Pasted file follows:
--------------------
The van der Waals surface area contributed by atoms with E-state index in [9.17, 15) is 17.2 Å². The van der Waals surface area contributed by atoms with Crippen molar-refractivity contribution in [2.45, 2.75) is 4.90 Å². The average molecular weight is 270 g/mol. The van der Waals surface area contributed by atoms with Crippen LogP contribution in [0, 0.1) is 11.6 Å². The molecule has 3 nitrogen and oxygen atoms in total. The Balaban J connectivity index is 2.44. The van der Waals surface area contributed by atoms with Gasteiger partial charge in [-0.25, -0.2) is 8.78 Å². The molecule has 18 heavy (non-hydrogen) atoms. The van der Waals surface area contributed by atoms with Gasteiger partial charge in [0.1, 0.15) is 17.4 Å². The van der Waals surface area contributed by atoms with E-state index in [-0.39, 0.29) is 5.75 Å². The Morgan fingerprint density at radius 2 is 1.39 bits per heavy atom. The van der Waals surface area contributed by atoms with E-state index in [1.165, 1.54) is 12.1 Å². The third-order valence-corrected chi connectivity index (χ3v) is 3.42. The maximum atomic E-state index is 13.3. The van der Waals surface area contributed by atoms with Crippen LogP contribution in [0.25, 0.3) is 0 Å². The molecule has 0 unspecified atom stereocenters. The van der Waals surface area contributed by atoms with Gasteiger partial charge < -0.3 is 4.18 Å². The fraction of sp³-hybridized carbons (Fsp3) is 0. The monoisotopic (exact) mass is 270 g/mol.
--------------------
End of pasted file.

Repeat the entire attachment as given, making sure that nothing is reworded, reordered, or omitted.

The van der Waals surface area contributed by atoms with E-state index in [9.17, 15) is 17.2 Å². The van der Waals surface area contributed by atoms with Crippen molar-refractivity contribution in [2.45, 2.75) is 4.90 Å². The average molecular weight is 270 g/mol. The van der Waals surface area contributed by atoms with Crippen LogP contribution in [0, 0.1) is 11.6 Å². The molecule has 3 nitrogen and oxygen atoms in total. The Balaban J connectivity index is 2.44. The van der Waals surface area contributed by atoms with Gasteiger partial charge in [-0.25, -0.2) is 8.78 Å². The molecule has 18 heavy (non-hydrogen) atoms. The van der Waals surface area contributed by atoms with Gasteiger partial charge in [0.1, 0.15) is 17.4 Å². The van der Waals surface area contributed by atoms with E-state index in [-0.39, 0.29) is 5.75 Å². The Morgan fingerprint density at radius 2 is 1.39 bits per heavy atom. The van der Waals surface area contributed by atoms with E-state index in [1.165, 1.54) is 12.1 Å². The third-order valence-corrected chi connectivity index (χ3v) is 3.42. The maximum atomic E-state index is 13.3. The van der Waals surface area contributed by atoms with Crippen LogP contribution in [0.25, 0.3) is 0 Å². The molecule has 0 unspecified atom stereocenters. The van der Waals surface area contributed by atoms with Gasteiger partial charge < -0.3 is 4.18 Å². The fraction of sp³-hybridized carbons (Fsp3) is 0. The monoisotopic (exact) mass is 270 g/mol.